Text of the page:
The cheesemaking process relies on the action of bacteria and rennet on properties in the milk, which transform the latter from its liquid state into a compact mass with a varying degree of solidity.
The process of transforming milk into cheese comprises 3 stages: coagulation, also known as “curdling”, draining and salting, and ageing (or maturing).
Coagulation occurs as a result of acidification, lactic fermentation (for fromage frais) or by the introduction of coagulating enzymes or rennet - or both. The temperature at which the operation is performed varies according to the type of cheese. Once the process is complete, a gel-like substance is obtained.
Draining consists of separating the curds from the whey. Approximately 80% of the curdled milk's water content should be extracted at this stage. Draining is influenced by two factors:
Hard cheeses, on the other hand, require much faster processing at a much higher temperature (30 to 40°C) and draining is done mechanically. The curds are cut into small cubes using a hand-held tool called a cheese harp. This creates spaces through which the whey can run off. The drained curds are then slowly and gradually mixed and heated, with the combined action of heating and stirring causing them to contract and eliminate the whey. This produces the rennet curd which is then placed in moulds. The cheese is subsequently pressed at varying degrees of pressure depending on the desired level of firmness. The entire production process is performed quickly and is complete in about 2 hours, which means that acidification does not have time to take effect and no demineralisation occurs - the resulting cheese is therefore very supple.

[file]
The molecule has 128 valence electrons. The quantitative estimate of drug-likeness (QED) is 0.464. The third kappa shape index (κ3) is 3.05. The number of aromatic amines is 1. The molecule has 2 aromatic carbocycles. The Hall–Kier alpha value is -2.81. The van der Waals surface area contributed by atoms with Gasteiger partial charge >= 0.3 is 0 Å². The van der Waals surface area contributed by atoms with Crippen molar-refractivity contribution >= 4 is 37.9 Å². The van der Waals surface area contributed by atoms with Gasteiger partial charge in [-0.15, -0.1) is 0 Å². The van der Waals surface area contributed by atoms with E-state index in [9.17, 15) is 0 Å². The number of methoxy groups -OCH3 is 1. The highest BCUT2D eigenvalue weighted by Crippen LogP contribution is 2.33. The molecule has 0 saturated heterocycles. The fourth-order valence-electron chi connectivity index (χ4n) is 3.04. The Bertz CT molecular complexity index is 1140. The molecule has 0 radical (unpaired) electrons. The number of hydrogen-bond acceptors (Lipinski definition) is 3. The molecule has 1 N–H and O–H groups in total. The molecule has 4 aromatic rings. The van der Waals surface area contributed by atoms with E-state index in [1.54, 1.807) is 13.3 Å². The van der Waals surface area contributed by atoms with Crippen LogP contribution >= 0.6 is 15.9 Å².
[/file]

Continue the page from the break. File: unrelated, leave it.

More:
All different types of cheese can be produced by combining these factors to different extents:
Salting can either be performed on the curd mass, that is by applying the salt directly to the curd grains, at the cheese's surface (dry salting) or by placing the cheeses in a salt bath. This stage helps to form the rind.
With the exception of fromage frais cheeses which are packaged as soon as draining is complete, cheeses must undergo maturing, known as affinage.
The maturation time varies from one cheese to another, ranging from several weeks for a Camembert to several months for a hard cheese. Moreover, different types cheeses mature in different ways: hard cheeses only mature from the inside ,blue cheeses mature from the inside outwards and soft cheeses from the outside in.